Let me quickly point out that DeenaOH’s experimental cabaret seems to be settling into a band to be called Dates, so be sure to be on the lookout for the new name.
DeenaOH herself is Deena Odelle Hyatt, a bluesy chanteuse who makes a living curating and supporting art around DC. She was opening as DeenaOH & Co. for folk singer Marian McLaughlin’s debut album release last week to a crowded room at DC9. The experimental nature of DeenaOH’s collective became clear when I counted nine musicians, including Ms. McLaughlin, contributing various vocals or instruments to the short set of songs, leaping on and off stage as required.
The songs hung together well in the amber of Ms. Hyatt’s bluesy, forlorn voice. The romantic “Moon Song” called for unconditional love over a calypso beat. Hyatt has a pleasing range, and she rolls through “Moon Song” with the cute trick of echoing herself in words extended like with “together, …together, …together.” Like all unrequited love affairs, the song ends abruptly! But the room fell into a hushed silence simply at the sound of her voice.
The standout song, “Mobius Strip Tease,” highlights a taste for clever wordplay, subversion of standard songwriting techniques like repetition, and a knack for unexpected twists.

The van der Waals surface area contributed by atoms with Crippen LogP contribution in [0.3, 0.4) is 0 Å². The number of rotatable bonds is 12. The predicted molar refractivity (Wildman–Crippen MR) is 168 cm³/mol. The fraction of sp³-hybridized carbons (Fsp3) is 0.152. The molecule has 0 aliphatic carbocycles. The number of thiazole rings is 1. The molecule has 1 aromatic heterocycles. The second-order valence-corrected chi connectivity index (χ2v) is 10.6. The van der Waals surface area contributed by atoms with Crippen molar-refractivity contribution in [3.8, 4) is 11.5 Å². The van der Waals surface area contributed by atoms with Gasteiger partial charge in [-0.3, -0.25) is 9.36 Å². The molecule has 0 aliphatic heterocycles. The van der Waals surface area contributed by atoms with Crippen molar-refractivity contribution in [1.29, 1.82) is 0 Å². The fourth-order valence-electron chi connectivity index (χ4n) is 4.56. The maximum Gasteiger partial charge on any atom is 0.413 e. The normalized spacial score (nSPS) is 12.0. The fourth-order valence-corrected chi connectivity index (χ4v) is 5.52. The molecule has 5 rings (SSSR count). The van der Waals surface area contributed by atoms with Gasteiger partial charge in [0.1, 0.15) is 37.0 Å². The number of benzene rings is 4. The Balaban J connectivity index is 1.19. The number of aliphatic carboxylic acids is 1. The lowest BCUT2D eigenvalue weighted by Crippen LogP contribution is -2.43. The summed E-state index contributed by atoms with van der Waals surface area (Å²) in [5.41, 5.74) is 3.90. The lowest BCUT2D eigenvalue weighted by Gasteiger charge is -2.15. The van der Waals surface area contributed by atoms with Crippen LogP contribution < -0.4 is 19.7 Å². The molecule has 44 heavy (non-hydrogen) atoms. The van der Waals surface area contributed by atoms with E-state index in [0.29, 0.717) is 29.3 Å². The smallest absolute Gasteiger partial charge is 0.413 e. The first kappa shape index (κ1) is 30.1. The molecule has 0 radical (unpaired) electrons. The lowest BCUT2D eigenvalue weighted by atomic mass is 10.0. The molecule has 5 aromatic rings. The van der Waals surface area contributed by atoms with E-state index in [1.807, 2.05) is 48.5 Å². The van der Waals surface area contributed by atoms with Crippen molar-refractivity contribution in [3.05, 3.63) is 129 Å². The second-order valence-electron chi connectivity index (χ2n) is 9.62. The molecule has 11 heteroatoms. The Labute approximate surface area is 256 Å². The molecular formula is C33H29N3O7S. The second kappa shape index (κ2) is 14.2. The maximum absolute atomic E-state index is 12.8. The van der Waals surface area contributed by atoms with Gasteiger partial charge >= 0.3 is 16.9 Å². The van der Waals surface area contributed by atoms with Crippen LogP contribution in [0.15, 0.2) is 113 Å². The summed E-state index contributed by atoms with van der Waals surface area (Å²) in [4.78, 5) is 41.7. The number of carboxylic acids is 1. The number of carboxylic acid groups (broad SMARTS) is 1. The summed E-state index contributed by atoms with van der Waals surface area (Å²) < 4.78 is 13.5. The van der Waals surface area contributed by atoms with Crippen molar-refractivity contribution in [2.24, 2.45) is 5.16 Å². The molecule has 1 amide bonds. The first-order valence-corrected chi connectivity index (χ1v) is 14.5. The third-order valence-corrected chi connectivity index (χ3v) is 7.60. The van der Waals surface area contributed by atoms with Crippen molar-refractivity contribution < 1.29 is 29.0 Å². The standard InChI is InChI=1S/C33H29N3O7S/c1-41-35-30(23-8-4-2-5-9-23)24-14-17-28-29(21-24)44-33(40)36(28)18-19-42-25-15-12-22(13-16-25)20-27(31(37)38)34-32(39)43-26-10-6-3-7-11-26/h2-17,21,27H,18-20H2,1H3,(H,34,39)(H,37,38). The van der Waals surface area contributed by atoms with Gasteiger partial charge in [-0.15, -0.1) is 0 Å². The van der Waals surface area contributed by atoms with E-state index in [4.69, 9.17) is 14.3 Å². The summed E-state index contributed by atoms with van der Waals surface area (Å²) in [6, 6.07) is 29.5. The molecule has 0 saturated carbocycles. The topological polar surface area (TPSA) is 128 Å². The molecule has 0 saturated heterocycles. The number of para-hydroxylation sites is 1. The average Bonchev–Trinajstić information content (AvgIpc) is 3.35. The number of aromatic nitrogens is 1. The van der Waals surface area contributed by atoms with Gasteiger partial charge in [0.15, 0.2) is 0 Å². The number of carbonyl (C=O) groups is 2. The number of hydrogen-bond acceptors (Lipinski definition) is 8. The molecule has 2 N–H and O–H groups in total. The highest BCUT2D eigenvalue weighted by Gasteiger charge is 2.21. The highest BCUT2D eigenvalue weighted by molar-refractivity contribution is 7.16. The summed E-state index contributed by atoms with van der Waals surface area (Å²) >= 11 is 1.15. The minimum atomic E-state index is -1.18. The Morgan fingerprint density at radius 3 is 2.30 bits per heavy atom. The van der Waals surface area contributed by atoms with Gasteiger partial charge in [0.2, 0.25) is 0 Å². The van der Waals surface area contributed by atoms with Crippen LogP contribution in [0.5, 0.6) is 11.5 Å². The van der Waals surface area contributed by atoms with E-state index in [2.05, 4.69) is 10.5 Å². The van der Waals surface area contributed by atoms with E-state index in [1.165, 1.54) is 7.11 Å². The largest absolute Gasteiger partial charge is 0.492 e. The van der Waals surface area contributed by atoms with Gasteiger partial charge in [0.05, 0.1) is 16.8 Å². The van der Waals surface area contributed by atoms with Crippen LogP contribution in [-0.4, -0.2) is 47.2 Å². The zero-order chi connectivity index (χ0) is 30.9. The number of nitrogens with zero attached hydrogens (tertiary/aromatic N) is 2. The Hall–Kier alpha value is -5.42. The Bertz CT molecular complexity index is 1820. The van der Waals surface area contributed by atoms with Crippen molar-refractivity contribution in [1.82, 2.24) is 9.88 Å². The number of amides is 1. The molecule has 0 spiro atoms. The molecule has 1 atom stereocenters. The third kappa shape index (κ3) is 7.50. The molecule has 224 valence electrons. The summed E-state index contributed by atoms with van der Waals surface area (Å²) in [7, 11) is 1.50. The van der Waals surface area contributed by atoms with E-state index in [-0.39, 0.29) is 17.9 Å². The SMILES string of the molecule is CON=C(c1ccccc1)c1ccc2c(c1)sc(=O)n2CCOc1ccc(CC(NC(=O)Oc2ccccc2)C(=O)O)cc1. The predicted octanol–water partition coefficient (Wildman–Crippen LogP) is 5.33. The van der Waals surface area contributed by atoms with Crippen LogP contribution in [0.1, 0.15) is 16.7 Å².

Hyatt says of the song on YouTube, “I started writing this song while reading ‘The Book’ by Alan Watts and finished it while reading ‘The Body Artist’ by Don Delillo. The first time I performed it live was a cappella with a drum machine, this live version is the first time with a band.”
Her pride in how the song came out is well justified, particularly with the standout contribution of Peter Fox on baritone guitar. If a song title like “Mobius Strip Tease” sounds pleasantly obscure and frankly adult, it successfully captures the feel of the entire act. This isn’t music for kids.
To punctuate that point, DeenaOH & Co. have a performance of “Heartbreak Hotel” by Elvis Presley that takes a stab at making the song even sadder than it is. It’s a smoldering deconstruction of the original, emphasizing the loneliness of the singer in the chorus. While it may at times sound a bit cutesy, the darkness in Hyatt’s husky voice keeps it from becoming too syrupy.
The logistics of shuffling so many backing musicians on and off the stage didn’t always go as smoothly or as quickly as you might like–but given that this was only the second performance by the group, they have plenty of time to work out the kinks. Still, the singer and contributors alike brought plenty of charm and gusto to the performance, leaving the audience generous enough to overlook such details.
Make a date with Dates next time they step up to the stage.